What Metrics Do You Have in Place for Monitoring Your Transportation Operations?

By Bryan Wyatt | Senior Manager, Transportation | Chainalytics With the amount of complexity surrounding today’s transportation operations, managers need to stay in front of...


By Bryan Wyatt | Senior Manager, Transportation | Chainalytics


With the amount of complexity surrounding today’s transportation operations, managers need to stay in front of issues and anticipate problems with their transportation network. They need to have the right metrics at their disposal so they can see when their operation is trending in the right or the wrong direction.

There are several metrics each network should create. It is important, though, not to create too many metrics or you will lose focus on the few which truly drive your business. Metrics to consider should be accurate trailer closing times at the DC, product count the carrier receives, and carrier milestones throughout the transportation network. Additional metrics include on-time performance to commitment, EDI compliance, truck close deadlines, product accuracy of items loaded, and on-time delivery.

Costs also need monitoring and a good ratio should be created to represent transportation as a cost of goods sold (COGS) percentage. Furthermore, transportation teams should also manage and monitor the utilization of each truck. Even if the trucks are managed by parcel, home delivery or LTL carriers, it is important to treat the truck as your own and maximize trailer utilization as you are loading it at your DC.

Transportation teams should also develop the means of forecasting transportation demand based on sales forecasts and track the performance to the forecast. This forecast should be shared on a regular basis with the carriers to make sure they are preparing for changes in demand due to seasonality or planned spikes in sales.

Timeliness of this information is critical. Without timely data which can be reviewed on at least a daily basis, transportation managers lack true visibility to rising issues. They will struggle to confront issues once they’ve started in the wrong direction, which could potentially create long term deficiencies across the network.

Transportation leadership should demand their teams have access to the latest tools for transforming their transportation data into relevant, real-time information. One of the most robust data analysis tools on the market today is Tableau. Transportation teams should create a high-level dashboard with drill-down capabilities into your key metrics. Tableau also offers mobile device options allowing transportation managers to view their network status and quickly access information currently in the field.

How do you take action on the metrics you see going in the wrong direction?

Like the gauges in your car, the dashboard designed for your department gives you an indication when things are going wrong. The ability to identify a problem is the first step, but the real key to successful transportation department/operation is the ability to take action against specific issues quickly and correctly. Transportation leadership should spend time and energy developing contingency plans for various scenarios so that quick and decisive action occurs as issues emerge.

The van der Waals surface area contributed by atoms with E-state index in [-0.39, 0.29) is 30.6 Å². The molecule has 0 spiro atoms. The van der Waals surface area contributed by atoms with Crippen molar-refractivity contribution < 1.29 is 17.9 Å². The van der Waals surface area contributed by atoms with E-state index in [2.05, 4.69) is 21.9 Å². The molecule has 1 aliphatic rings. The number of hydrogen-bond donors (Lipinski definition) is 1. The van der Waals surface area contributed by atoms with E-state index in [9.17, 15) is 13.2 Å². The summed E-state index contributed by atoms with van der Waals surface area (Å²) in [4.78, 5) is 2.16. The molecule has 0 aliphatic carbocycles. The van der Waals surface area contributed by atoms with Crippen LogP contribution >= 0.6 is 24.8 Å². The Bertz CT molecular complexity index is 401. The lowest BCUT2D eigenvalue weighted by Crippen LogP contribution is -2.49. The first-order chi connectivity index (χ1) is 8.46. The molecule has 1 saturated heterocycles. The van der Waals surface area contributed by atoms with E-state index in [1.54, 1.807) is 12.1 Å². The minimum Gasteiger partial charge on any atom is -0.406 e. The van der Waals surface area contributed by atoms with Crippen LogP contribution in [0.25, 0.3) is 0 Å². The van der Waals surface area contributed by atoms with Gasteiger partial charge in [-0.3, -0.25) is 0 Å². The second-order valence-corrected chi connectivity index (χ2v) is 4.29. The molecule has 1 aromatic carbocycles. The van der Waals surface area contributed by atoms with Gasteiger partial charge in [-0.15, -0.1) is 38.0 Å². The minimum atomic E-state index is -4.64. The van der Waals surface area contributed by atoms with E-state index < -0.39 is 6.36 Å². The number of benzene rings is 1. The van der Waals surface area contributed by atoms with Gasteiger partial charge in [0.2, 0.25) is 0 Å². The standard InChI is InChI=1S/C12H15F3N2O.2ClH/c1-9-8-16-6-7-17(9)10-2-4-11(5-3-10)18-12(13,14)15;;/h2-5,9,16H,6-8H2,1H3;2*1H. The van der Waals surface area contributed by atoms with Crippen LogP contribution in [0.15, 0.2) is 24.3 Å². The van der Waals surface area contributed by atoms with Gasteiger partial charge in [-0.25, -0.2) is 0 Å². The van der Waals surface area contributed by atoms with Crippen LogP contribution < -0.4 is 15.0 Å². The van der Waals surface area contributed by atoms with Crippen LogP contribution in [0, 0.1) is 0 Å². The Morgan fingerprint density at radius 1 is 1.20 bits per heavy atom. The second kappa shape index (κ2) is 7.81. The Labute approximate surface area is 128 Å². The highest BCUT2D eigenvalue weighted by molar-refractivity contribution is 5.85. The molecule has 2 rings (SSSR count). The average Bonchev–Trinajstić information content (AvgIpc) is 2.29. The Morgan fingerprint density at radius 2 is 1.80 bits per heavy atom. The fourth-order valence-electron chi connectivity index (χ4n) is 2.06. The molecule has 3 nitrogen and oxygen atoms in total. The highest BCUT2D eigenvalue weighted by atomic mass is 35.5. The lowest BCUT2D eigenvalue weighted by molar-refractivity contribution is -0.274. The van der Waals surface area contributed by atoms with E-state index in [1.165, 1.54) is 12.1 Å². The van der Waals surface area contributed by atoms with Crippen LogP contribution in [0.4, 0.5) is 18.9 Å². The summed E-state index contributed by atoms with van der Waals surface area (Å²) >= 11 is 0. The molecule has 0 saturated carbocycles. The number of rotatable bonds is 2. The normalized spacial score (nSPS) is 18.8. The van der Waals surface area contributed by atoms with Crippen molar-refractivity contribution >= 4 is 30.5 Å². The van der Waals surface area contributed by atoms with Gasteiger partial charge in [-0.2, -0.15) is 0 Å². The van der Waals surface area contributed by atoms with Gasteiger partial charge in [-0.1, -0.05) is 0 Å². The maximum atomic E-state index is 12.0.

One of your key metrics for a retail company is freight cost as a cost of goods sold percentage. Take for example, you’ve noticed a disturbing trend and your freight costs have risen as a percentage to COGS. As you research it further, you’ve identified more truck loads are leaving the warehouse than in previous months; however, sales have remained constant. You research a second key metric and noticed that your utilization for each trailer has decreased as well.

Following the processes which you’ve designed, your transportation team plans a trip to the DC to understand what’s happening. It turns out there has been a high turnover rate lately on the warehouse floor and there’s new staff loading the trailers. 

Your team is empowered to review this with the DC leadership and they jointly follow the plan for training new employees on the optimal loading of each trailer. A follow-up meeting is scheduled and clear corrective action is agreed to by all parties. Within a few days, the average utilization for each trailer is back in line and freight as a cost of goods sold is on track. By monitoring and acting upon the metrics crucial to your operation, you can quickly correct any issues before they become sustaining problems.

All transportation networks encounter issues at various times, and those with the right tools remain best equipped to identify problems before they evolve into operational epidemics. Investment and implementation of a key metrics dashboard for your transportation network takes a great deal of time and effort, but should be an integral part of all transportation departments. In the long term, the costs associated with an inefficient network can have a devastating effect upon your bottom line. Make sure your organization has invested in the tools you need to achieve optimization.

Bryan Wyatt–senior manager of Chainalytics’ Transportation Competency–has over  20 years of hands-on experience in transportation operations, strategic sourcing, data analysis, and logistics planning.

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